Public Cloud vs. Private Cloud For Data Storage: Can We Have The Best of Both Worlds?

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Companies have become dependent on the cloud to handle their data storage. Public storage has offered companies much agility for storing their data, while private cloud architectures have provided a better option for companies needing to gain an advantage in protecting their data sovereignty. 

As the terms suggest, public clouds rely on shared infrastructure, while private clouds rely on the infrastructure provided by their respective enterprises. A relatively new approach for storing data, however, has been to use hybrid storage (or a combination of public and private clouds) as an alternative way to gain a competitive advantage. 

Does the hybrid cloud truly represent the best of both worlds? To answer this question, we’ll discuss the primary advantages to both the public and private cloud systems. Then we’ll dive into the specifics of what the hybrid cloud is and how it can ensure companies in tightly regulated industries can enjoy both security and flexibility when it comes to data storage

Public Cloud Storage

Public clouds, by far, are the most common cloud storage deployment method. In a public cloud architecture, the servers and storage space are built and operated by a third-party service provider who offers the ability to store data as a service online. This means that individuals and organizations alike all access and share the storage space online via their accounts. 

The public cloud has offered numerous advantages, which it’s why it’s proven to, thus far, be the longest lasting and most successful cloud storage system there is. Perhaps the single biggest advantage the public cloud offers is the fact that, because there is not a need to purchase software or hardware, it is much more cost efficient for users. You only have to pay for the service, usually in the form of a monthly or annual fee.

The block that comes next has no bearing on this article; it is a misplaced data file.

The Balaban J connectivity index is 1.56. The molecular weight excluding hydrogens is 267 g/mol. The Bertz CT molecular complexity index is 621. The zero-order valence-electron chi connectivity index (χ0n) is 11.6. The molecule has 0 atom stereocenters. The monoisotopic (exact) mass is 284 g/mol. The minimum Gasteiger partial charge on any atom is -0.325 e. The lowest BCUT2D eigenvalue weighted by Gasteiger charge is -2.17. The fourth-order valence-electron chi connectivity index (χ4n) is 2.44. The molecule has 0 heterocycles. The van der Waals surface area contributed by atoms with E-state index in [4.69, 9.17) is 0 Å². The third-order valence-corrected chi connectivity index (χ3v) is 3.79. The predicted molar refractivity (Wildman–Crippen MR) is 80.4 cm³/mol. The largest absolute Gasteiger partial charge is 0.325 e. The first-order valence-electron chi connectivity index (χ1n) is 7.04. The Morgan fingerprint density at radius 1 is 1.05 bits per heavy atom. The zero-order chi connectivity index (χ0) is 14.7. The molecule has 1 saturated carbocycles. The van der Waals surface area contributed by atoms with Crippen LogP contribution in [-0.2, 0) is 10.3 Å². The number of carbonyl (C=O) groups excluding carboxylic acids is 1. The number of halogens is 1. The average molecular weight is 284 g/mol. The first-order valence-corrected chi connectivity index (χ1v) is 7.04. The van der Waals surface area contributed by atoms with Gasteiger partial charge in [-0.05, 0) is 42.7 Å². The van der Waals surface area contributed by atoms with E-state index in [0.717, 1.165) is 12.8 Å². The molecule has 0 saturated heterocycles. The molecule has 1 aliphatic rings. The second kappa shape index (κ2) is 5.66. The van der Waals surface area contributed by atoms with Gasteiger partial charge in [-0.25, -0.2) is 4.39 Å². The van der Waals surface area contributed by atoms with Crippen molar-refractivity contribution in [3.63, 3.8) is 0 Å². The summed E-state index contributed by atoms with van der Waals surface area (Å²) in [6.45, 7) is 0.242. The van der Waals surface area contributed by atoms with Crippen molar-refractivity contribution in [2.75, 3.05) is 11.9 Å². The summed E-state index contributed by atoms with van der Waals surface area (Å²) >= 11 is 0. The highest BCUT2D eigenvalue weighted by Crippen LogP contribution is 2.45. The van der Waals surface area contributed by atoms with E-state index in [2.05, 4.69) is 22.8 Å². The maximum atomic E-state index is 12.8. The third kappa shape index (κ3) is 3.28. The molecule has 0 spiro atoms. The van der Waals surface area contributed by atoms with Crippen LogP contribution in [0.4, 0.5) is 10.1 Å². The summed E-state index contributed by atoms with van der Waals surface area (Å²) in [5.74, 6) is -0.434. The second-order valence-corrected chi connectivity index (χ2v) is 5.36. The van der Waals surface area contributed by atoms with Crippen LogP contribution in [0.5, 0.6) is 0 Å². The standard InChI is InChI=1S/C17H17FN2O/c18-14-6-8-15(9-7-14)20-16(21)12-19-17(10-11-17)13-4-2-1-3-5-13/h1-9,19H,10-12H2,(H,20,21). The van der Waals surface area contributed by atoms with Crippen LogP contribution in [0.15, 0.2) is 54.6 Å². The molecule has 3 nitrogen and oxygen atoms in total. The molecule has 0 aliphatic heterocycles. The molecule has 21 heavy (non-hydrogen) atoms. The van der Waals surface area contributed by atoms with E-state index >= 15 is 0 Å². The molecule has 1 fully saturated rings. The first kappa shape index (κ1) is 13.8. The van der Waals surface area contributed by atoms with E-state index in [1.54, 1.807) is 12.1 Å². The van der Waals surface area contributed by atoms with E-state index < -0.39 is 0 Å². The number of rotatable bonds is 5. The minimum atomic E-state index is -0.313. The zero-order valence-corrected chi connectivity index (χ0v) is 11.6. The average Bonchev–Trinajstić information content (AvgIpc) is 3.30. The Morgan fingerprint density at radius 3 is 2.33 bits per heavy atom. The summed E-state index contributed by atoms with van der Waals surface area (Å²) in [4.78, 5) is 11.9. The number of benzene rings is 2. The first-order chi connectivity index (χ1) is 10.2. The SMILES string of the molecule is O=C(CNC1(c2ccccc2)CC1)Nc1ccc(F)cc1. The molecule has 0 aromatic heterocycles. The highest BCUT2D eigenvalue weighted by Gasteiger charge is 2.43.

Additionally, all maintenance, security, and upgrades are performed by the service provider. This means that individual users or smaller businesses who possess less resources can minimize the time (and cash) spent on data storage and IT operations. 

While it’s easy to see why the public cloud has found favor with many companies all over the world, some have reservations about the security of their data when stored in a public server, and especially in an era where security breaches have risen. Companies with these reservations usually turn to private cloud storage as an alternative solution. 

Also read: 3 Reasons to Outsource the Management of Your Public Cloud

Private Cloud Storage

While the concept behind private cloud storage is not very much different from its public cloud alternative, the actual method of implementation is much different: with a private cloud system, all data is stored at an in-house storage server. No resources are shared by different users or companies from around the world. A good way to think about private cloud storage is as an extension of a traditional data center, only where all data is stored and processed on a remote online server.